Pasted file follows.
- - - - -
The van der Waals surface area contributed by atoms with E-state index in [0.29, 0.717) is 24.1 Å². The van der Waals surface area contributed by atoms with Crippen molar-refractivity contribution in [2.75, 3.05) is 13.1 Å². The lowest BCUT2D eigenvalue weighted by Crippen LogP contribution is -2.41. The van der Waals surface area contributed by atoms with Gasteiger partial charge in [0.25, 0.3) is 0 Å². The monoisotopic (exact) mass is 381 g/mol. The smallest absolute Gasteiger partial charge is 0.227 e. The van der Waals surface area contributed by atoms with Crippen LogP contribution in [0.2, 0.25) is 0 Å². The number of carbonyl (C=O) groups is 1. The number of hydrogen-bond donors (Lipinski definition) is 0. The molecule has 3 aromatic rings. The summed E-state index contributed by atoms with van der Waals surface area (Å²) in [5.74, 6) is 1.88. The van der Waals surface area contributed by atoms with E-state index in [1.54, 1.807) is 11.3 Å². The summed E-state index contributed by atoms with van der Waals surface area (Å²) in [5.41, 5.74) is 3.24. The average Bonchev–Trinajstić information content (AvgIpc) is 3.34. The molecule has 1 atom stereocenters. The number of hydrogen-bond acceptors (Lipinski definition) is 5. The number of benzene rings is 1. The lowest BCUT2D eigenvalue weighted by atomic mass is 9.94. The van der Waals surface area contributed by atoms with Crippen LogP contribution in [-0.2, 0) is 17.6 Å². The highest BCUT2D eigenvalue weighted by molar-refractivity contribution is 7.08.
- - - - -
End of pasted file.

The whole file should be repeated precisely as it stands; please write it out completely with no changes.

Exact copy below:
The van der Waals surface area contributed by atoms with E-state index in [0.29, 0.717) is 24.1 Å². The van der Waals surface area contributed by atoms with Crippen molar-refractivity contribution in [2.75, 3.05) is 13.1 Å². The lowest BCUT2D eigenvalue weighted by Crippen LogP contribution is -2.41. The van der Waals surface area contributed by atoms with Gasteiger partial charge in [0.25, 0.3) is 0 Å². The monoisotopic (exact) mass is 381 g/mol. The smallest absolute Gasteiger partial charge is 0.227 e. The van der Waals surface area contributed by atoms with Crippen LogP contribution in [0.2, 0.25) is 0 Å². The number of carbonyl (C=O) groups is 1. The number of hydrogen-bond donors (Lipinski definition) is 0. The molecule has 3 aromatic rings. The summed E-state index contributed by atoms with van der Waals surface area (Å²) in [5.74, 6) is 1.88. The van der Waals surface area contributed by atoms with E-state index in [1.54, 1.807) is 11.3 Å². The summed E-state index contributed by atoms with van der Waals surface area (Å²) in [5.41, 5.74) is 3.24. The average Bonchev–Trinajstić information content (AvgIpc) is 3.34. The molecule has 1 atom stereocenters. The number of hydrogen-bond acceptors (Lipinski definition) is 5. The number of benzene rings is 1. The lowest BCUT2D eigenvalue weighted by atomic mass is 9.94. The van der Waals surface area contributed by atoms with Crippen LogP contribution in [-0.2, 0) is 17.6 Å². The highest BCUT2D eigenvalue weighted by molar-refractivity contribution is 7.08.